Would a database for rogue tenants work?
A register of rogue tenants has been mooted this week following the Government's announcement that private landlords must join a redress scheme.
A panel of lettings industry experts have given their views on the Letting Agent Today website.
Lisa Simon, head of residential at Carter Jonas said introduction of just such a database "could bring a wealth of benefits for landlords, tenants and agents alike".
"There are a number of tenants out there – particularly in London – who sublet properties repeatedly," she said.
"In many cases, such tenants not only sublet, but often fail to pay their rent and fall into arrears, which can prove costly for landlords.”
She said that local councils would be best placed to run a rogue tenant database, but would need access to associated court rulings in order to operate this effectively.
Isobel Thomson, chief executive officer of the National Approved Letting Scheme (NALS), was not in favour of "blacklisting tenants" on a database.
"Rather than a bad tenant database, we'd like to see more widespread use of rental payment history schemes and the use of external referencing companies," she said.
Neil Cobbold, chief operating officer of PayProp UK wondered if there was a need for a database for bad tenants.
"Currently, bad tenants are likely to have a poor credit record if there is a Section 8 eviction and money judgment against them, making it easy to identify bad tenants on that score," he said.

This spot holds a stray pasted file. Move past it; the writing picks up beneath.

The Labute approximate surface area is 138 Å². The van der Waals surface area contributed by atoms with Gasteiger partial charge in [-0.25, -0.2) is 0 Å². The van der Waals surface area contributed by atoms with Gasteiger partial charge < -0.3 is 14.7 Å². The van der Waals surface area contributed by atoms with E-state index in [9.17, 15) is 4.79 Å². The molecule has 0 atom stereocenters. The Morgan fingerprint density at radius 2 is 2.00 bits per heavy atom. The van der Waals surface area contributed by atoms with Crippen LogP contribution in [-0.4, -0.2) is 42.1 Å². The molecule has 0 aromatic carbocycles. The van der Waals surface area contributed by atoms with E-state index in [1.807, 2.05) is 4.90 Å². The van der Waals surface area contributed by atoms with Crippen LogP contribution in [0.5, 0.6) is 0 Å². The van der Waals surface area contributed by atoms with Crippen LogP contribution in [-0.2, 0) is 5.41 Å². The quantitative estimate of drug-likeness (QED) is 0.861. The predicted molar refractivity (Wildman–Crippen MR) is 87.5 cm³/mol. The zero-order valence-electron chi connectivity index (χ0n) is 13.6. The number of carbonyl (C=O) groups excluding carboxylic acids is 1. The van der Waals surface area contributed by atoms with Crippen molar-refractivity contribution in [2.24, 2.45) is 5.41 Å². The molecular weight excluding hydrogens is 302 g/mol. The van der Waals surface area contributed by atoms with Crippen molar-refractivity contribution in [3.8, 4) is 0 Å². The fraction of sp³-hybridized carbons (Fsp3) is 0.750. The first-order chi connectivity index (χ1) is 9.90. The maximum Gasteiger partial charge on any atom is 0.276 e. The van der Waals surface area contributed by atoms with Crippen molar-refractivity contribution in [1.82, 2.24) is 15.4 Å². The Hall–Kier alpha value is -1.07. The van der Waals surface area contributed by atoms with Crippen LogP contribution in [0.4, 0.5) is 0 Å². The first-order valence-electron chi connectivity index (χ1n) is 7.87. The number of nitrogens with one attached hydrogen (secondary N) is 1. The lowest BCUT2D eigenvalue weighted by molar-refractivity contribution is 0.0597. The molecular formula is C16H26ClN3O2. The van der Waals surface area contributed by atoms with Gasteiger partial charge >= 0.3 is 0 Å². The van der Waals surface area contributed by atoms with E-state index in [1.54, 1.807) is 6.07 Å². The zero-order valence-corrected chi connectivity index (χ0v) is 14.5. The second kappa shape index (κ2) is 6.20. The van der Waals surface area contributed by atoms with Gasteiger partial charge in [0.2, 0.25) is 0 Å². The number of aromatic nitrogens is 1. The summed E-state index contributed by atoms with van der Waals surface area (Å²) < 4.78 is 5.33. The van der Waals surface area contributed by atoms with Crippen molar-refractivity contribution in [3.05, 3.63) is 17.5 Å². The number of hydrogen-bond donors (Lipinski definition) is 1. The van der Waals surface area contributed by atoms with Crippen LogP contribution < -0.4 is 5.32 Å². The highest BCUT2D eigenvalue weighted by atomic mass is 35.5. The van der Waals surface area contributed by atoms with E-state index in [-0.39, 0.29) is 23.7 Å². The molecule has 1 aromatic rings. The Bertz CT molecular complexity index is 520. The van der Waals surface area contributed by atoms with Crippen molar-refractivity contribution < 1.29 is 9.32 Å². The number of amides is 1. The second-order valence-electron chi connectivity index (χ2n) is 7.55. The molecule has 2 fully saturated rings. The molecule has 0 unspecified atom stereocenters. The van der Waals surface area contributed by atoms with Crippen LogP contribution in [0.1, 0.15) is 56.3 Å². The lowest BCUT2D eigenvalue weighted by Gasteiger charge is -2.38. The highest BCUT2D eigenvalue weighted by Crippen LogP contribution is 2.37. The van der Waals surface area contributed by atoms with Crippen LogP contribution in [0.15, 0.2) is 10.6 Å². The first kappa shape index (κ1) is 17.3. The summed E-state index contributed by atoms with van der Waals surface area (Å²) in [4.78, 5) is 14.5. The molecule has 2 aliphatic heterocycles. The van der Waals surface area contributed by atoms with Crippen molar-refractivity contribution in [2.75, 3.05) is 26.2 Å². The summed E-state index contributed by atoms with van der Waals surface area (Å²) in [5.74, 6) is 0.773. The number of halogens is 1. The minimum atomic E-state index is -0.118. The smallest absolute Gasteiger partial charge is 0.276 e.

"If a rogue database was to go ahead, it would also need to include all evictions undertaken through Section 8, including anti-social behaviour or property damage, otherwise it would just be a repeat of the money judgements already available through a credit check.
"Creating a rogue tenant database could potentially make landlords and agents look like bullies, but it depends on how it is structured and the benefit to tenants," he warned.
Ian Wilson, chief executive officer of The Property Franchise Group said it is not financially rewarding for agents and their landlord clients to pursue tenants who have defaulted or caused damage to the extent of obtaining a court order against them.
"It takes time, involves cost, has uncertain outcomes and the courts impose derisory payment plans which are themselves often unenforceable in reality," he said.
"Therefore, lots of badly-behaved tenants do not have a CCJ against their name, and unless you trace their every previous rental address and get an honest reference you won’t discover their misdemeanours.
"Alexandra Morris, managing director of MakeUrMove said: "If the database was properly managed, it would provide a more balanced view on what is actually going on in the PRS.
"It would also be beneficial for it to include more detailed information on how local authorities deal with non-paying tenants, which in return would highlight the actual costs incurred by private landlords.
"The Government would then be forced to consider how best to deal with these evidenced issues in the private rental sector."